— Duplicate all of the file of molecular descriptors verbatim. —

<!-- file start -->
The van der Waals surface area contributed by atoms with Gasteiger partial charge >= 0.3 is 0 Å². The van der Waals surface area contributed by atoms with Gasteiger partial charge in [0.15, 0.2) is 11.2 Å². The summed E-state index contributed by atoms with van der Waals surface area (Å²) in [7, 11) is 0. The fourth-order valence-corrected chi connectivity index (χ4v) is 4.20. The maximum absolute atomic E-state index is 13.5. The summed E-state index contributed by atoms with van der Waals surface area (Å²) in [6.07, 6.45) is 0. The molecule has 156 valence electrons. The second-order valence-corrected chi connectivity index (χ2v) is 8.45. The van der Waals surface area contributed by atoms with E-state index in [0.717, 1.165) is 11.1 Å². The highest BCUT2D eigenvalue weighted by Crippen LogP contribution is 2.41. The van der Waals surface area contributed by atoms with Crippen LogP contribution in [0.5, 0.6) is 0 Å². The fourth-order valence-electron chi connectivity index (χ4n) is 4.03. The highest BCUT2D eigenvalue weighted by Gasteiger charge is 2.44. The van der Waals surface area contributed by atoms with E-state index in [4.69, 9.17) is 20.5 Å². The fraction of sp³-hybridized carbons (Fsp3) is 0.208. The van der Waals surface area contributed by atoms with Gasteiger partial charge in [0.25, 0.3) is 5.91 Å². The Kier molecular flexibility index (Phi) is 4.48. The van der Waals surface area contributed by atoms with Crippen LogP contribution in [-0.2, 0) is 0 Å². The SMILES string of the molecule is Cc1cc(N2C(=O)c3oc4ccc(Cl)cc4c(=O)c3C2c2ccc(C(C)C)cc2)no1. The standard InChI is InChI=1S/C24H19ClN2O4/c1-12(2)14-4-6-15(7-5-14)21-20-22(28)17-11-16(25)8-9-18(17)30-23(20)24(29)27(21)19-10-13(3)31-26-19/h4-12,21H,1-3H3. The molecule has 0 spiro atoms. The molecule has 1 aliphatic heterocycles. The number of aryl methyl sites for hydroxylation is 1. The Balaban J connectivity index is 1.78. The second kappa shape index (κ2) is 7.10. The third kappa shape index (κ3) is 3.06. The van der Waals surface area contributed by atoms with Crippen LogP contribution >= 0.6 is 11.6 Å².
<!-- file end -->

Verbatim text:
The van der Waals surface area contributed by atoms with Gasteiger partial charge >= 0.3 is 0 Å². The van der Waals surface area contributed by atoms with Gasteiger partial charge in [0.15, 0.2) is 11.2 Å². The summed E-state index contributed by atoms with van der Waals surface area (Å²) in [7, 11) is 0. The fourth-order valence-corrected chi connectivity index (χ4v) is 4.20. The maximum absolute atomic E-state index is 13.5. The summed E-state index contributed by atoms with van der Waals surface area (Å²) in [6.07, 6.45) is 0. The molecule has 156 valence electrons. The second-order valence-corrected chi connectivity index (χ2v) is 8.45. The van der Waals surface area contributed by atoms with E-state index in [0.717, 1.165) is 11.1 Å². The highest BCUT2D eigenvalue weighted by Crippen LogP contribution is 2.41. The van der Waals surface area contributed by atoms with Crippen LogP contribution in [0.5, 0.6) is 0 Å². The fourth-order valence-electron chi connectivity index (χ4n) is 4.03. The highest BCUT2D eigenvalue weighted by Gasteiger charge is 2.44. The van der Waals surface area contributed by atoms with E-state index in [4.69, 9.17) is 20.5 Å². The fraction of sp³-hybridized carbons (Fsp3) is 0.208. The van der Waals surface area contributed by atoms with Gasteiger partial charge in [0.25, 0.3) is 5.91 Å². The Kier molecular flexibility index (Phi) is 4.48. The van der Waals surface area contributed by atoms with Crippen LogP contribution in [-0.2, 0) is 0 Å². The SMILES string of the molecule is Cc1cc(N2C(=O)c3oc4ccc(Cl)cc4c(=O)c3C2c2ccc(C(C)C)cc2)no1. The standard InChI is InChI=1S/C24H19ClN2O4/c1-12(2)14-4-6-15(7-5-14)21-20-22(28)17-11-16(25)8-9-18(17)30-23(20)24(29)27(21)19-10-13(3)31-26-19/h4-12,21H,1-3H3. The molecule has 0 spiro atoms. The molecule has 1 aliphatic heterocycles. The number of aryl methyl sites for hydroxylation is 1. The Balaban J connectivity index is 1.78. The second kappa shape index (κ2) is 7.10. The third kappa shape index (κ3) is 3.06. The van der Waals surface area contributed by atoms with Crippen LogP contribution >= 0.6 is 11.6 Å².